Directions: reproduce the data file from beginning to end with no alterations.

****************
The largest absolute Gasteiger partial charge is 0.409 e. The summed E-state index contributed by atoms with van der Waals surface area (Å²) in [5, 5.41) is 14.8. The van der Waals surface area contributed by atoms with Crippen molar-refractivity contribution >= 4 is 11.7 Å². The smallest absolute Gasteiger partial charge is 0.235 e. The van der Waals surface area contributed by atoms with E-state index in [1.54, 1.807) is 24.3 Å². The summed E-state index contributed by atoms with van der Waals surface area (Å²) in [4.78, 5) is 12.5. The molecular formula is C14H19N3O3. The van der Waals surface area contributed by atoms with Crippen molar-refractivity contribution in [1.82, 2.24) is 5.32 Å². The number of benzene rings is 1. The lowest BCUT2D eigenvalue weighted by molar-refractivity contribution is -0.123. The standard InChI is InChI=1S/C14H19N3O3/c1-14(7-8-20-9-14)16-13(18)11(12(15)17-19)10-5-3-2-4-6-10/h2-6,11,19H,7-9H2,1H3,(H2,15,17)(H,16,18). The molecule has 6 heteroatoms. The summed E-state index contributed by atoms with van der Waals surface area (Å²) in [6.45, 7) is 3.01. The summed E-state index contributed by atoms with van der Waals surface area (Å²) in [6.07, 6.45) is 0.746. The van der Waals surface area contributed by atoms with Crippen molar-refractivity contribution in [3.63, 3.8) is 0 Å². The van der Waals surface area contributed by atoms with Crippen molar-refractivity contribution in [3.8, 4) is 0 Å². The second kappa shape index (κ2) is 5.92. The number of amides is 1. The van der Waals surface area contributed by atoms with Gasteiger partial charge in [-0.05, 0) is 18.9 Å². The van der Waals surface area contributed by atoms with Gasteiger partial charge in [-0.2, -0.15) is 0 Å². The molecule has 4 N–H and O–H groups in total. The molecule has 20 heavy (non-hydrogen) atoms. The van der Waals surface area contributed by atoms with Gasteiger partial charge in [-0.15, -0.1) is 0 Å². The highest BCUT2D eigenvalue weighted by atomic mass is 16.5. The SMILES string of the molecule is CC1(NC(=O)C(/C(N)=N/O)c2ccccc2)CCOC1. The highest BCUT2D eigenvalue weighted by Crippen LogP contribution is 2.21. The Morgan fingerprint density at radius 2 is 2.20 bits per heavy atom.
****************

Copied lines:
The largest absolute Gasteiger partial charge is 0.409 e. The summed E-state index contributed by atoms with van der Waals surface area (Å²) in [5, 5.41) is 14.8. The van der Waals surface area contributed by atoms with Crippen molar-refractivity contribution >= 4 is 11.7 Å². The smallest absolute Gasteiger partial charge is 0.235 e. The van der Waals surface area contributed by atoms with E-state index in [1.54, 1.807) is 24.3 Å². The summed E-state index contributed by atoms with van der Waals surface area (Å²) in [4.78, 5) is 12.5. The molecular formula is C14H19N3O3. The van der Waals surface area contributed by atoms with Crippen molar-refractivity contribution in [1.82, 2.24) is 5.32 Å². The number of benzene rings is 1. The lowest BCUT2D eigenvalue weighted by molar-refractivity contribution is -0.123. The standard InChI is InChI=1S/C14H19N3O3/c1-14(7-8-20-9-14)16-13(18)11(12(15)17-19)10-5-3-2-4-6-10/h2-6,11,19H,7-9H2,1H3,(H2,15,17)(H,16,18). The molecule has 6 heteroatoms. The summed E-state index contributed by atoms with van der Waals surface area (Å²) in [6.45, 7) is 3.01. The summed E-state index contributed by atoms with van der Waals surface area (Å²) in [6.07, 6.45) is 0.746. The van der Waals surface area contributed by atoms with Crippen molar-refractivity contribution in [3.63, 3.8) is 0 Å². The van der Waals surface area contributed by atoms with Crippen molar-refractivity contribution in [3.8, 4) is 0 Å². The second kappa shape index (κ2) is 5.92. The number of amides is 1. The van der Waals surface area contributed by atoms with Gasteiger partial charge in [-0.05, 0) is 18.9 Å². The van der Waals surface area contributed by atoms with Gasteiger partial charge in [-0.2, -0.15) is 0 Å². The molecule has 4 N–H and O–H groups in total. The molecule has 20 heavy (non-hydrogen) atoms. The van der Waals surface area contributed by atoms with Gasteiger partial charge in [-0.15, -0.1) is 0 Å². The highest BCUT2D eigenvalue weighted by atomic mass is 16.5. The SMILES string of the molecule is CC1(NC(=O)C(/C(N)=N/O)c2ccccc2)CCOC1. The highest BCUT2D eigenvalue weighted by Crippen LogP contribution is 2.21. The Morgan fingerprint density at radius 2 is 2.20 bits per heavy atom.